The only users affected may be those who self-enrolled on a module and never registered for it officially. In most cases this is because they changed their mind, so it is appropriate that they are now unenrolled from modules they are not taking.
Sometimes students are not enrolled via SATURN but are enrolled via self-enrolment, particularly in non-SATURN modules. In these cases we usually ensure that the self enrolment does not expire, so they won’t be affected either.
In occasional cases you may find that:
Postgraduate observers or others enrolled as “extra” students may lose their access to SATURN modules. Convenors should get in touch with local Moodle support or firstname.lastname@example.org and give approval for the enrolment to continue for these persons.
Non-SATURN modules have self enrolment expire – in this case simply set self enrolment to never expire.
Posted in Moodle
October 17th, 2014 posted by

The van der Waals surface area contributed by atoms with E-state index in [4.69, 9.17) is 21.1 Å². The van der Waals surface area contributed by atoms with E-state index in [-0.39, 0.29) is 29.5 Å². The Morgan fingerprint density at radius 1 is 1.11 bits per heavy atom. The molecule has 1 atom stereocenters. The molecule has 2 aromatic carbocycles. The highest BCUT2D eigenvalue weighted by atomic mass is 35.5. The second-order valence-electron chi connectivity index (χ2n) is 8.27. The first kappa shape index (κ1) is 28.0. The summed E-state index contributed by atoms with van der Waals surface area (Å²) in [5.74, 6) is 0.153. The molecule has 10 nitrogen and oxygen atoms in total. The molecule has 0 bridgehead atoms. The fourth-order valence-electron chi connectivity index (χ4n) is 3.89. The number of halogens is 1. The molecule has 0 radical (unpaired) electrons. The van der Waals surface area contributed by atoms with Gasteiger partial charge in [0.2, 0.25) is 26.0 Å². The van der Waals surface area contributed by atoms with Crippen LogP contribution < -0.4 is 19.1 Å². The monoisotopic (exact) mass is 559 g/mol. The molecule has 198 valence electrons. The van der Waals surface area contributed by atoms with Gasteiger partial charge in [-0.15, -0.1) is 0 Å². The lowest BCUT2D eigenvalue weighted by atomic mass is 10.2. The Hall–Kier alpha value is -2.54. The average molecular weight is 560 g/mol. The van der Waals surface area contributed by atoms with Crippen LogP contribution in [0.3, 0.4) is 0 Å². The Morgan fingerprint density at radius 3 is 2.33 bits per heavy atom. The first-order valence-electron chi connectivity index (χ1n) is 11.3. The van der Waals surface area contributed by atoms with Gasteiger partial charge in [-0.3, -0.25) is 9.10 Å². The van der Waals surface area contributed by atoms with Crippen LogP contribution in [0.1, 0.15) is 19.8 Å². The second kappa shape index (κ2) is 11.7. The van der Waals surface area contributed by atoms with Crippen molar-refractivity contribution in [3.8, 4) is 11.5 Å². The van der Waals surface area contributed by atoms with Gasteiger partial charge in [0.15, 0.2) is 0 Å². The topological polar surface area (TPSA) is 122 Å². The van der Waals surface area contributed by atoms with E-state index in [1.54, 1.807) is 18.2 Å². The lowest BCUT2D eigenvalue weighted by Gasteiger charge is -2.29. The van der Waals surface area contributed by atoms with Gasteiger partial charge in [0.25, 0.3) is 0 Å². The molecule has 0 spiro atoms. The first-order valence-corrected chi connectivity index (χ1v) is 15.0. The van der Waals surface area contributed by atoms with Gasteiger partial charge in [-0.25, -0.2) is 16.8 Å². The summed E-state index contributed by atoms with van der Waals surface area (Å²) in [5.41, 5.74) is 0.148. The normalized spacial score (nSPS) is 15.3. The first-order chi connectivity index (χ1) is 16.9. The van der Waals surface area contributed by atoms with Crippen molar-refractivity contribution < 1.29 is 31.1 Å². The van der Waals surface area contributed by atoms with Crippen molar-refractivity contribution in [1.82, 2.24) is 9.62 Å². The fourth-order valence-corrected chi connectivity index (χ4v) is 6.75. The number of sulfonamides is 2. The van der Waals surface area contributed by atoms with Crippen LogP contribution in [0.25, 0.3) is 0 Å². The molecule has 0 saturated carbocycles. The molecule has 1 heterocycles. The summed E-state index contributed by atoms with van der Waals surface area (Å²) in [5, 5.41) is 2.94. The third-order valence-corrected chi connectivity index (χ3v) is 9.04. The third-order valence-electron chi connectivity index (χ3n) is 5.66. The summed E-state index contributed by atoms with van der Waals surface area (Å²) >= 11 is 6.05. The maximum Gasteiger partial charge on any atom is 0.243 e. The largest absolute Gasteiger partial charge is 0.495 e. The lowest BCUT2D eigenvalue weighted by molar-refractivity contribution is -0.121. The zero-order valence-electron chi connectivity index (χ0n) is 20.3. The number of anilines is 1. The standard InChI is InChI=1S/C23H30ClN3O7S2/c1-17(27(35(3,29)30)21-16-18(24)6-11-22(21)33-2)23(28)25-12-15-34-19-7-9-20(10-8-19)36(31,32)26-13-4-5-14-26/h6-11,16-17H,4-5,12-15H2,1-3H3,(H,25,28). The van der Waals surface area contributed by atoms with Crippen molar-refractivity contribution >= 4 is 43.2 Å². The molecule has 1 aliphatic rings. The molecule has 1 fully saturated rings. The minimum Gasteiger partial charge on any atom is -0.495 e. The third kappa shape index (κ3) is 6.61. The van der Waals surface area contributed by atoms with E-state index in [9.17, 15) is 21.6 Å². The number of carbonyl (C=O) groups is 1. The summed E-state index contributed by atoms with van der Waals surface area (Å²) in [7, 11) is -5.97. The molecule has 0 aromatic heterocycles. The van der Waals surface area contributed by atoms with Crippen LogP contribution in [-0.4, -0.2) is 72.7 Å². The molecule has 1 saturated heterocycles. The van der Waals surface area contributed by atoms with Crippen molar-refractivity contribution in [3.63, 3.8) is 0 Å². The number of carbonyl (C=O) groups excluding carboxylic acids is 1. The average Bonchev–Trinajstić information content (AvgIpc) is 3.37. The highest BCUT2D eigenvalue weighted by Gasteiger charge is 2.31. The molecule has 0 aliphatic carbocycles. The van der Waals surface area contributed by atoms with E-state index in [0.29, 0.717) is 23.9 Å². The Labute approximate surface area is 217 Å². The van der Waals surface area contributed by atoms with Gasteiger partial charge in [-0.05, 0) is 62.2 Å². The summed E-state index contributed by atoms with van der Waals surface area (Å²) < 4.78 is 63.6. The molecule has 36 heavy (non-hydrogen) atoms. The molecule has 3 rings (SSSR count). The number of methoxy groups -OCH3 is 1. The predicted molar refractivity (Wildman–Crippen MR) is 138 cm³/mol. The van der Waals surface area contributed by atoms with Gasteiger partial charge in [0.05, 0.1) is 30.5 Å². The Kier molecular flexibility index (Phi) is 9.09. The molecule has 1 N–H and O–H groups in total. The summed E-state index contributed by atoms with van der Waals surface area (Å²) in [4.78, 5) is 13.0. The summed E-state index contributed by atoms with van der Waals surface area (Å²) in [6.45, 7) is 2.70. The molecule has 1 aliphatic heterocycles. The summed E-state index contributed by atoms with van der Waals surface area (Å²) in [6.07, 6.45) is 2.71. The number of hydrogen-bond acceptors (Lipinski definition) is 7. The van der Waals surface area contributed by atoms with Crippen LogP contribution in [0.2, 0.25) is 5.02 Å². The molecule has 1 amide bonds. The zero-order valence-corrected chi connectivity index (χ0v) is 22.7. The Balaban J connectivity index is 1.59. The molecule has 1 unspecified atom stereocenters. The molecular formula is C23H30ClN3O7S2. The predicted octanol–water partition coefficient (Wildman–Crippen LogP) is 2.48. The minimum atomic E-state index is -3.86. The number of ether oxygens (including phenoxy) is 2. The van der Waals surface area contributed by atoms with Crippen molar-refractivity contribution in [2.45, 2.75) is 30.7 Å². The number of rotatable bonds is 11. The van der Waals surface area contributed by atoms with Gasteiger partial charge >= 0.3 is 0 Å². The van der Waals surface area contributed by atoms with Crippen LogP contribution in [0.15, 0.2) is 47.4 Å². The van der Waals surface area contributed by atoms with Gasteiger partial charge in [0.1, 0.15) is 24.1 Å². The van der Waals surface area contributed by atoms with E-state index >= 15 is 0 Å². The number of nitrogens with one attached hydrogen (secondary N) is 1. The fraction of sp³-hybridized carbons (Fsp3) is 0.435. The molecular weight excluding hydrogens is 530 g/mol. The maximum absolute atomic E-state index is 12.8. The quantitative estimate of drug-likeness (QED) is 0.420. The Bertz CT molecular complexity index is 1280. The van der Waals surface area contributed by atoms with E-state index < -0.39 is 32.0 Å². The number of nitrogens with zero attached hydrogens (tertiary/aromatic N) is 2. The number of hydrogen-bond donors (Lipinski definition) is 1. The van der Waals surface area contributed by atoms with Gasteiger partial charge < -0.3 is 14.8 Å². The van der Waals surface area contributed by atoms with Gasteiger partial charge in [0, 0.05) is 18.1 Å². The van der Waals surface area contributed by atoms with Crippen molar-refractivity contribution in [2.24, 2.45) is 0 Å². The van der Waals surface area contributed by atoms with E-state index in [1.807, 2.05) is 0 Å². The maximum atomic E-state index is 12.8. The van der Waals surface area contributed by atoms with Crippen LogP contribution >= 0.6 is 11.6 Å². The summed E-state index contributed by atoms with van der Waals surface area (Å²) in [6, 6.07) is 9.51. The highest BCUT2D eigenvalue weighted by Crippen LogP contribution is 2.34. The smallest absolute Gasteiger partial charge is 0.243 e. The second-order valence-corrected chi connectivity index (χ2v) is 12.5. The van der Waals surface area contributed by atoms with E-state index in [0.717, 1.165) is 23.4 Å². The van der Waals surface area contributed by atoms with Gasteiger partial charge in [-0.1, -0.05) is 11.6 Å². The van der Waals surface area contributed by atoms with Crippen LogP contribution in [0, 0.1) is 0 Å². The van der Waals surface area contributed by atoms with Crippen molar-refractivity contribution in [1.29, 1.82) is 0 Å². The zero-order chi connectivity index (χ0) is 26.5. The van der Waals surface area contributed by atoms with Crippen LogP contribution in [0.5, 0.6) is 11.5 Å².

If you find the module middle column width too narrow, try the new pop-out button. It’s at the top right of the central column on most pages (see right).
Click it again to return to the view with left and right columns.
Posted in Moodle
October 16th, 2014 posted by
Turnitin have recently made a change to their End User Licence Agreement and require all staff and students using Turnitin to agree to Turnitin’s conditions before their submission can be accepted. These conditions may appear as a pop-up window – if you are having problems, check that popups are enabled. On University computers as well as on your own machines, popups may be disabled by default.
We recommend that students use Chrome (or Firefox) to submit to Turnitin.